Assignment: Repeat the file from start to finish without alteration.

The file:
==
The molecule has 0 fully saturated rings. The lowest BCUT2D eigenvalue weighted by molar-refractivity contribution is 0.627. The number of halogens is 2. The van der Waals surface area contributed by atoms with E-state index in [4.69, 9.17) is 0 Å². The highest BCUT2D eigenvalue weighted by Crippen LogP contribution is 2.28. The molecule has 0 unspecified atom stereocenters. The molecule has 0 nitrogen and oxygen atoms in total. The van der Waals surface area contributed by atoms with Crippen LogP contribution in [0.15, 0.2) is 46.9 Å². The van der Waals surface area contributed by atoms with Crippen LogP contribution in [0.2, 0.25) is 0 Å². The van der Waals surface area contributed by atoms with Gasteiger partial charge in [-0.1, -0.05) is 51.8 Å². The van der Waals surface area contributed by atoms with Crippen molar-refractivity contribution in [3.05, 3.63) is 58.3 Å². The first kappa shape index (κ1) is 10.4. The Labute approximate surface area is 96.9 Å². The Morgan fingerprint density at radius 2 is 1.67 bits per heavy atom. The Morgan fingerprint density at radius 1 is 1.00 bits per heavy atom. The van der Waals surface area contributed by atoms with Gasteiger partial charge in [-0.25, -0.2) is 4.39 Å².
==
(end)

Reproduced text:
The molecule has 0 fully saturated rings. The lowest BCUT2D eigenvalue weighted by molar-refractivity contribution is 0.627. The number of halogens is 2. The van der Waals surface area contributed by atoms with E-state index in [4.69, 9.17) is 0 Å². The highest BCUT2D eigenvalue weighted by Crippen LogP contribution is 2.28. The molecule has 0 unspecified atom stereocenters. The molecule has 0 nitrogen and oxygen atoms in total. The van der Waals surface area contributed by atoms with Crippen LogP contribution in [0.15, 0.2) is 46.9 Å². The van der Waals surface area contributed by atoms with Crippen LogP contribution in [0.2, 0.25) is 0 Å². The van der Waals surface area contributed by atoms with Gasteiger partial charge in [-0.1, -0.05) is 51.8 Å². The van der Waals surface area contributed by atoms with Crippen molar-refractivity contribution in [3.05, 3.63) is 58.3 Å². The first kappa shape index (κ1) is 10.4. The Labute approximate surface area is 96.9 Å². The Morgan fingerprint density at radius 2 is 1.67 bits per heavy atom. The Morgan fingerprint density at radius 1 is 1.00 bits per heavy atom. The van der Waals surface area contributed by atoms with Gasteiger partial charge in [-0.25, -0.2) is 4.39 Å².